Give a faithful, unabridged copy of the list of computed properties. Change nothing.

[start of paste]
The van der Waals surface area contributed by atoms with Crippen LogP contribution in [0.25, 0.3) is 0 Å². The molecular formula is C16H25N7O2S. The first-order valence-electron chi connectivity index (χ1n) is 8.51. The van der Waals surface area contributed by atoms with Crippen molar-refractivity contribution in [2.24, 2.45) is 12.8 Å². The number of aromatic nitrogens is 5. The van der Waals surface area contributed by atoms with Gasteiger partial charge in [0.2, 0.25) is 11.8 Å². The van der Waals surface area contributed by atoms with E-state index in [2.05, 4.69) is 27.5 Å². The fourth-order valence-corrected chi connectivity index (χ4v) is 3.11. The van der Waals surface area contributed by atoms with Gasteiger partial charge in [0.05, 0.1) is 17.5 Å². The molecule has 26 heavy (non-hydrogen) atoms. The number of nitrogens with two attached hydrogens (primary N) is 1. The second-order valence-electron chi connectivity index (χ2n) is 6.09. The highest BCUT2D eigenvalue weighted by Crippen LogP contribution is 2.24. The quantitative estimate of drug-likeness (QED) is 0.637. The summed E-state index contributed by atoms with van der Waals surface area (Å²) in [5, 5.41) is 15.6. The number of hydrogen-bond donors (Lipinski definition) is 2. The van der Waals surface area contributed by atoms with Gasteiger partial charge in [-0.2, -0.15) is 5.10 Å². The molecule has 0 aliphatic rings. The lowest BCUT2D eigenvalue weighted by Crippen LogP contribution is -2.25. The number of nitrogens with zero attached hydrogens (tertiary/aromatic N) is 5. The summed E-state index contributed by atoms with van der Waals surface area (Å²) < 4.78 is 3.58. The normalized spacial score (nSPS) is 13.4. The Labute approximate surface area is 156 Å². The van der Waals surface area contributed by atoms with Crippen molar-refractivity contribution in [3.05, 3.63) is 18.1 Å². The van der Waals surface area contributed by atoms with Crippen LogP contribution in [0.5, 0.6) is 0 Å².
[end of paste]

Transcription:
The van der Waals surface area contributed by atoms with Crippen LogP contribution in [0.25, 0.3) is 0 Å². The molecular formula is C16H25N7O2S. The first-order valence-electron chi connectivity index (χ1n) is 8.51. The van der Waals surface area contributed by atoms with Crippen molar-refractivity contribution in [2.24, 2.45) is 12.8 Å². The number of aromatic nitrogens is 5. The van der Waals surface area contributed by atoms with Gasteiger partial charge in [0.2, 0.25) is 11.8 Å². The van der Waals surface area contributed by atoms with E-state index in [2.05, 4.69) is 27.5 Å². The fourth-order valence-corrected chi connectivity index (χ4v) is 3.11. The van der Waals surface area contributed by atoms with Gasteiger partial charge in [0.05, 0.1) is 17.5 Å². The molecule has 26 heavy (non-hydrogen) atoms. The number of nitrogens with two attached hydrogens (primary N) is 1. The second-order valence-electron chi connectivity index (χ2n) is 6.09. The highest BCUT2D eigenvalue weighted by Crippen LogP contribution is 2.24. The quantitative estimate of drug-likeness (QED) is 0.637. The summed E-state index contributed by atoms with van der Waals surface area (Å²) in [5, 5.41) is 15.6. The number of hydrogen-bond donors (Lipinski definition) is 2. The van der Waals surface area contributed by atoms with Gasteiger partial charge in [-0.2, -0.15) is 5.10 Å². The molecule has 0 aliphatic rings. The lowest BCUT2D eigenvalue weighted by Crippen LogP contribution is -2.25. The number of nitrogens with zero attached hydrogens (tertiary/aromatic N) is 5. The summed E-state index contributed by atoms with van der Waals surface area (Å²) < 4.78 is 3.58. The normalized spacial score (nSPS) is 13.4. The Labute approximate surface area is 156 Å². The van der Waals surface area contributed by atoms with Crippen molar-refractivity contribution in [3.05, 3.63) is 18.1 Å². The van der Waals surface area contributed by atoms with Crippen LogP contribution in [0.5, 0.6) is 0 Å².